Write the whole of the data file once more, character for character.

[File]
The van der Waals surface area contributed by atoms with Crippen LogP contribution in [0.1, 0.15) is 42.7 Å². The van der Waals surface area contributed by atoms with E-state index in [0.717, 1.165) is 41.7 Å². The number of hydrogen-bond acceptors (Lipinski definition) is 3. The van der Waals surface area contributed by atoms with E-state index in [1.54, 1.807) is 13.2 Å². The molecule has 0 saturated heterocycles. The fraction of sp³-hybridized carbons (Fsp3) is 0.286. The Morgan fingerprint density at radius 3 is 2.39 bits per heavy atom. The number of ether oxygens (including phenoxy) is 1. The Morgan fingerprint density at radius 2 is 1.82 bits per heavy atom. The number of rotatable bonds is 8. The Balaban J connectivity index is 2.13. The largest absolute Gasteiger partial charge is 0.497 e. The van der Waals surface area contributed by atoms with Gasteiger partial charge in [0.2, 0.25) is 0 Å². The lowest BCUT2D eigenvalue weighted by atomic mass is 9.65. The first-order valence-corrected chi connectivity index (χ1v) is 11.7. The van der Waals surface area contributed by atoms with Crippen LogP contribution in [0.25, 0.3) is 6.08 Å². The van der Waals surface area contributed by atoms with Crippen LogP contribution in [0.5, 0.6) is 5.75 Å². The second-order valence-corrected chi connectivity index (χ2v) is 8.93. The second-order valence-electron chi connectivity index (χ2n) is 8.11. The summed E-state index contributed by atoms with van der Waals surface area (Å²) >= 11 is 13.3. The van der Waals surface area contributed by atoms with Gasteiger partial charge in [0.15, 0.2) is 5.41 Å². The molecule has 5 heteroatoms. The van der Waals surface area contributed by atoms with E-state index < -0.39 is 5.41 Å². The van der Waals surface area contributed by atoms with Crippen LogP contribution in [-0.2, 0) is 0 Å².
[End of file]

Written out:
The van der Waals surface area contributed by atoms with Crippen LogP contribution in [0.1, 0.15) is 42.7 Å². The van der Waals surface area contributed by atoms with E-state index in [0.717, 1.165) is 41.7 Å². The number of hydrogen-bond acceptors (Lipinski definition) is 3. The van der Waals surface area contributed by atoms with E-state index in [1.54, 1.807) is 13.2 Å². The molecule has 0 saturated heterocycles. The fraction of sp³-hybridized carbons (Fsp3) is 0.286. The Morgan fingerprint density at radius 3 is 2.39 bits per heavy atom. The number of ether oxygens (including phenoxy) is 1. The Morgan fingerprint density at radius 2 is 1.82 bits per heavy atom. The number of rotatable bonds is 8. The Balaban J connectivity index is 2.13. The largest absolute Gasteiger partial charge is 0.497 e. The van der Waals surface area contributed by atoms with Gasteiger partial charge in [0.2, 0.25) is 0 Å². The lowest BCUT2D eigenvalue weighted by atomic mass is 9.65. The first-order valence-corrected chi connectivity index (χ1v) is 11.7. The van der Waals surface area contributed by atoms with Crippen LogP contribution in [0.25, 0.3) is 6.08 Å². The van der Waals surface area contributed by atoms with Crippen LogP contribution in [0.5, 0.6) is 5.75 Å². The second-order valence-corrected chi connectivity index (χ2v) is 8.93. The second-order valence-electron chi connectivity index (χ2n) is 8.11. The summed E-state index contributed by atoms with van der Waals surface area (Å²) >= 11 is 13.3. The van der Waals surface area contributed by atoms with Gasteiger partial charge in [0.15, 0.2) is 5.41 Å². The molecule has 5 heteroatoms. The van der Waals surface area contributed by atoms with E-state index < -0.39 is 5.41 Å². The van der Waals surface area contributed by atoms with Crippen LogP contribution in [-0.2, 0) is 0 Å².